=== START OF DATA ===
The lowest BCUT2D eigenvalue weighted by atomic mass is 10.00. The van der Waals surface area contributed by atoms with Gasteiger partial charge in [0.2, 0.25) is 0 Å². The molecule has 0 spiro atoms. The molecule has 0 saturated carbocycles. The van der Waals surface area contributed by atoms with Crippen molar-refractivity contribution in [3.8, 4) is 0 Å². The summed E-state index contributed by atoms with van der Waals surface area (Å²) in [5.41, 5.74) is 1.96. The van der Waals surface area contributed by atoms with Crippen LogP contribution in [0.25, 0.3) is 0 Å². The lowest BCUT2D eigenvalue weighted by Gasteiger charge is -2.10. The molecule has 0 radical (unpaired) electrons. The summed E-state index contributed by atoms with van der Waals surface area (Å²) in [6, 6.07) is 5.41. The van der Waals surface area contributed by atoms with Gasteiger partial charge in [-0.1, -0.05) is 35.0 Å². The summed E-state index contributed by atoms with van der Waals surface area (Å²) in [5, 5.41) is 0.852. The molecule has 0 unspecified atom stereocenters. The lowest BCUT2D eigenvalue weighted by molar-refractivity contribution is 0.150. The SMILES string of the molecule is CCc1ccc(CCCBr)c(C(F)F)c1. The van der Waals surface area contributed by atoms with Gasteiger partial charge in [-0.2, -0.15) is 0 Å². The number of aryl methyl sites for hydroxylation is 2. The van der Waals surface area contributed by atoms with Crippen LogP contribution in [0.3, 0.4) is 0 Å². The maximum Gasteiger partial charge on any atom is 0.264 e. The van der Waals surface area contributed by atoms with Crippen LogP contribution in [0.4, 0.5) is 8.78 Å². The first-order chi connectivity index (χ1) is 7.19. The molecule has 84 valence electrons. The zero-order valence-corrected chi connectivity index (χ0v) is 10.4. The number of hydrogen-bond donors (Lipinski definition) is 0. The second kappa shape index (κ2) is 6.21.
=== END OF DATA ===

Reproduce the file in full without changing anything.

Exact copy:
The lowest BCUT2D eigenvalue weighted by atomic mass is 10.00. The van der Waals surface area contributed by atoms with Gasteiger partial charge in [0.2, 0.25) is 0 Å². The molecule has 0 spiro atoms. The molecule has 0 saturated carbocycles. The van der Waals surface area contributed by atoms with Crippen molar-refractivity contribution in [3.8, 4) is 0 Å². The summed E-state index contributed by atoms with van der Waals surface area (Å²) in [5.41, 5.74) is 1.96. The van der Waals surface area contributed by atoms with Crippen LogP contribution in [0.25, 0.3) is 0 Å². The lowest BCUT2D eigenvalue weighted by Gasteiger charge is -2.10. The molecule has 0 radical (unpaired) electrons. The summed E-state index contributed by atoms with van der Waals surface area (Å²) in [6, 6.07) is 5.41. The van der Waals surface area contributed by atoms with Gasteiger partial charge in [-0.1, -0.05) is 35.0 Å². The summed E-state index contributed by atoms with van der Waals surface area (Å²) in [5, 5.41) is 0.852. The molecule has 0 unspecified atom stereocenters. The lowest BCUT2D eigenvalue weighted by molar-refractivity contribution is 0.150. The SMILES string of the molecule is CCc1ccc(CCCBr)c(C(F)F)c1. The van der Waals surface area contributed by atoms with Gasteiger partial charge in [-0.2, -0.15) is 0 Å². The number of aryl methyl sites for hydroxylation is 2. The van der Waals surface area contributed by atoms with Crippen LogP contribution in [0.3, 0.4) is 0 Å². The maximum Gasteiger partial charge on any atom is 0.264 e. The van der Waals surface area contributed by atoms with Crippen LogP contribution in [0.4, 0.5) is 8.78 Å². The first-order chi connectivity index (χ1) is 7.19. The molecule has 84 valence electrons. The zero-order valence-corrected chi connectivity index (χ0v) is 10.4. The number of hydrogen-bond donors (Lipinski definition) is 0. The second kappa shape index (κ2) is 6.21.